Waging Peace: Israel and the Arabs, 1948-2003

By Itamar Rabinovich | Go to book overview

6
THE WEB OF
RELATIONSHIPS

As we have seen throughout this exploration of the ArabIsraeli conflict, the very term is somewhat misleading— implying as it does the notion that a single conflict pits Israel against the Arab world, that the ebb and flow of Israel's relations with the Palestinians are linked organically to, say, its rivalry with Iraqor its complex relationship with Morocco. To a considerable extent, this has indeed been true: broad trends have applied across the region; after all, the Arabs collectively rallied against Israel in 1948, participated in the conflict when it festered and swelled, was devastated by the defeat of 1967, condemned Sadat in 1977 for moving toward peace, and adopted his formula only a decade later. But under the umbrella of unity, there have always been exceptions, rivalries, and tensions within the Arab world.1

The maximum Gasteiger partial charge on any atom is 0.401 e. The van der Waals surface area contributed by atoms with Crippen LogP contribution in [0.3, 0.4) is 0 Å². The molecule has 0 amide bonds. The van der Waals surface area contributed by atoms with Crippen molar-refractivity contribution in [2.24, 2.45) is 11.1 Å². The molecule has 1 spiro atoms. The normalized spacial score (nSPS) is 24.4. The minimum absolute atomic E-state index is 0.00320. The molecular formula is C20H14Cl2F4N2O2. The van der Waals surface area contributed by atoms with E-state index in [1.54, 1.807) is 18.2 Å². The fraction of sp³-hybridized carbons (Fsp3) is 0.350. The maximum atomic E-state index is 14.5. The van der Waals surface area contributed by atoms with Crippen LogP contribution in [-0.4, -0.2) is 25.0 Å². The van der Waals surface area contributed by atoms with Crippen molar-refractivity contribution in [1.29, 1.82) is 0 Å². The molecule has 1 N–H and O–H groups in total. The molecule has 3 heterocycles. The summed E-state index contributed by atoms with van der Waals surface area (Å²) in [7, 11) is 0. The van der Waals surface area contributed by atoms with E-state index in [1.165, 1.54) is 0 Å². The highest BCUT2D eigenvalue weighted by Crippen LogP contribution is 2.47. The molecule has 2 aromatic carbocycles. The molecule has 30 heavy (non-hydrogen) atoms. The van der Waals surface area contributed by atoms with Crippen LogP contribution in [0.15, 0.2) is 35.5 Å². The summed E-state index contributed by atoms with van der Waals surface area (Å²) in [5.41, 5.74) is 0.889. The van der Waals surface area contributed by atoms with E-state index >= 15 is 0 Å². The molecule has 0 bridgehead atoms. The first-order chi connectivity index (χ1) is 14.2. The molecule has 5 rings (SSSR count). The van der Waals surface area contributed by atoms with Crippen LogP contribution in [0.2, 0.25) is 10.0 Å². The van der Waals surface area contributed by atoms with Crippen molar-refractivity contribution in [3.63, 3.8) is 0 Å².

EGYPT

For the thirty years between its participation in the Arab invasion of the young Jewish state in 1948 and the Camp

-220-

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Waging Peace: Israel and the Arabs, 1948-2003
Table of contents

Table of contents

  • Title Page iii
  • Contents vii
  • Preface ix
  • 1: The Background 1
  • 2: Madrid and Oslo: Years of Hope 38
  • 3: Years of Stagnation 78
  • 4: Ehud Barak and the Collapse of the Peace Process 123
  • 5: Sharon, Bush, and Arafat 181
  • 6: The Web of Relationships 220
  • 7: Peace and Normalization 267
  • 8: Conclusion 305
  • Notes 315
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